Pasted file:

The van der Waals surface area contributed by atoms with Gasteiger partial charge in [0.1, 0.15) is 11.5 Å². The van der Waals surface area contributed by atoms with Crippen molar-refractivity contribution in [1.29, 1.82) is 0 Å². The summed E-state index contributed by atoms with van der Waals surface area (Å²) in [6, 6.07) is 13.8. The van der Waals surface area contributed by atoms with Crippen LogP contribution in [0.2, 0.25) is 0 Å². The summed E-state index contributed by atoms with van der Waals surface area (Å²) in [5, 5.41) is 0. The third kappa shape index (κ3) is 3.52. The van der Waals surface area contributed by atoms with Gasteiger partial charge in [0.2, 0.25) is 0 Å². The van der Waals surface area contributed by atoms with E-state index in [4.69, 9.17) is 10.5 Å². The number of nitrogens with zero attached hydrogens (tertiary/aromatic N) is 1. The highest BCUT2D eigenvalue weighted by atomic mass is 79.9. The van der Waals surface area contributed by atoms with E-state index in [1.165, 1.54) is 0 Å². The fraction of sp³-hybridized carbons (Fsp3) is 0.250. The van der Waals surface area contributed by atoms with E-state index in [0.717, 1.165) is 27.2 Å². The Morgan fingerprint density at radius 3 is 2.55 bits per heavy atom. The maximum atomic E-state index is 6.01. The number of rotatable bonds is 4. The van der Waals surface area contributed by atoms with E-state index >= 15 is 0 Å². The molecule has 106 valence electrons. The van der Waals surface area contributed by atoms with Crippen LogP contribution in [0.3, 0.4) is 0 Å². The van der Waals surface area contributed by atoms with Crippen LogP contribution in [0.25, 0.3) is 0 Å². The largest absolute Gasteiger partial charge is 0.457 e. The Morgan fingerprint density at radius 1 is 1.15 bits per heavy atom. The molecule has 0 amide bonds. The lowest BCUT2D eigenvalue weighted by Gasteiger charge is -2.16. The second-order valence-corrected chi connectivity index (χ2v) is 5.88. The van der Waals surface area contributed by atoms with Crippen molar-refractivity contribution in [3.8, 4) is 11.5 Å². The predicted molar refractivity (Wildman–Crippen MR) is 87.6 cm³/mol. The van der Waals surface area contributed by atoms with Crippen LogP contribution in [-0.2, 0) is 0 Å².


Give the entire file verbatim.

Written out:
The van der Waals surface area contributed by atoms with Gasteiger partial charge in [0.1, 0.15) is 11.5 Å². The van der Waals surface area contributed by atoms with Crippen molar-refractivity contribution in [1.29, 1.82) is 0 Å². The summed E-state index contributed by atoms with van der Waals surface area (Å²) in [6, 6.07) is 13.8. The van der Waals surface area contributed by atoms with Crippen LogP contribution in [0.2, 0.25) is 0 Å². The summed E-state index contributed by atoms with van der Waals surface area (Å²) in [5, 5.41) is 0. The third kappa shape index (κ3) is 3.52. The van der Waals surface area contributed by atoms with Gasteiger partial charge in [0.2, 0.25) is 0 Å². The van der Waals surface area contributed by atoms with E-state index in [4.69, 9.17) is 10.5 Å². The number of nitrogens with zero attached hydrogens (tertiary/aromatic N) is 1. The highest BCUT2D eigenvalue weighted by atomic mass is 79.9. The van der Waals surface area contributed by atoms with E-state index in [1.165, 1.54) is 0 Å². The fraction of sp³-hybridized carbons (Fsp3) is 0.250. The van der Waals surface area contributed by atoms with E-state index in [0.717, 1.165) is 27.2 Å². The Morgan fingerprint density at radius 3 is 2.55 bits per heavy atom. The maximum atomic E-state index is 6.01. The number of rotatable bonds is 4. The van der Waals surface area contributed by atoms with E-state index >= 15 is 0 Å². The molecule has 106 valence electrons. The van der Waals surface area contributed by atoms with Crippen LogP contribution in [0.3, 0.4) is 0 Å². The van der Waals surface area contributed by atoms with Crippen LogP contribution in [0.25, 0.3) is 0 Å². The largest absolute Gasteiger partial charge is 0.457 e. The Morgan fingerprint density at radius 1 is 1.15 bits per heavy atom. The molecule has 0 amide bonds. The lowest BCUT2D eigenvalue weighted by Gasteiger charge is -2.16. The second-order valence-corrected chi connectivity index (χ2v) is 5.88. The van der Waals surface area contributed by atoms with Crippen molar-refractivity contribution in [3.8, 4) is 11.5 Å². The predicted molar refractivity (Wildman–Crippen MR) is 87.6 cm³/mol. The van der Waals surface area contributed by atoms with Crippen LogP contribution in [-0.2, 0) is 0 Å².